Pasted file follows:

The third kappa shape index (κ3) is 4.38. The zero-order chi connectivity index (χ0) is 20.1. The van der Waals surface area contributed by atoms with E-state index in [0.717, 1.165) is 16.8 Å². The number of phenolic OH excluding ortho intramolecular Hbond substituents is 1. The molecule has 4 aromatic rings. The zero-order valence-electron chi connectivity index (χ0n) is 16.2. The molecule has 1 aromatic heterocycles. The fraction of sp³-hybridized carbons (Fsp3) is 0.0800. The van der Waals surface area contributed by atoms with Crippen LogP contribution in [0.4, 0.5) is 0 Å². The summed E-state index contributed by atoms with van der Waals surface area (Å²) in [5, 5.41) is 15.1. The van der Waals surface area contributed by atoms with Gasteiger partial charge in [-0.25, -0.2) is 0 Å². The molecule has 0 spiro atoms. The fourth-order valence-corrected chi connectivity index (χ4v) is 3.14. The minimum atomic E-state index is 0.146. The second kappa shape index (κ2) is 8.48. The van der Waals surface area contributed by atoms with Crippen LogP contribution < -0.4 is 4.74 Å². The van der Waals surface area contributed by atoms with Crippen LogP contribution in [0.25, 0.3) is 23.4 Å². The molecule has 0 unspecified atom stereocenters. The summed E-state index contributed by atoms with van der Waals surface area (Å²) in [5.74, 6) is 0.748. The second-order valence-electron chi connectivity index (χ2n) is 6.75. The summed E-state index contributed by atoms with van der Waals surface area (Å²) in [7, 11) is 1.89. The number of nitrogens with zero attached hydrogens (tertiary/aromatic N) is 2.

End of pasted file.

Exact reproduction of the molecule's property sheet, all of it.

The third kappa shape index (κ3) is 4.38. The zero-order chi connectivity index (χ0) is 20.1. The van der Waals surface area contributed by atoms with E-state index in [0.717, 1.165) is 16.8 Å². The number of phenolic OH excluding ortho intramolecular Hbond substituents is 1. The molecule has 4 aromatic rings. The zero-order valence-electron chi connectivity index (χ0n) is 16.2. The molecule has 1 aromatic heterocycles. The fraction of sp³-hybridized carbons (Fsp3) is 0.0800. The van der Waals surface area contributed by atoms with Crippen LogP contribution in [0.4, 0.5) is 0 Å². The summed E-state index contributed by atoms with van der Waals surface area (Å²) in [5, 5.41) is 15.1. The van der Waals surface area contributed by atoms with Gasteiger partial charge in [-0.25, -0.2) is 0 Å². The molecule has 0 spiro atoms. The fourth-order valence-corrected chi connectivity index (χ4v) is 3.14. The minimum atomic E-state index is 0.146. The second kappa shape index (κ2) is 8.48. The van der Waals surface area contributed by atoms with Crippen LogP contribution < -0.4 is 4.74 Å². The van der Waals surface area contributed by atoms with Crippen LogP contribution in [0.25, 0.3) is 23.4 Å². The molecule has 0 unspecified atom stereocenters. The summed E-state index contributed by atoms with van der Waals surface area (Å²) in [5.74, 6) is 0.748. The second-order valence-electron chi connectivity index (χ2n) is 6.75. The summed E-state index contributed by atoms with van der Waals surface area (Å²) in [7, 11) is 1.89. The number of nitrogens with zero attached hydrogens (tertiary/aromatic N) is 2.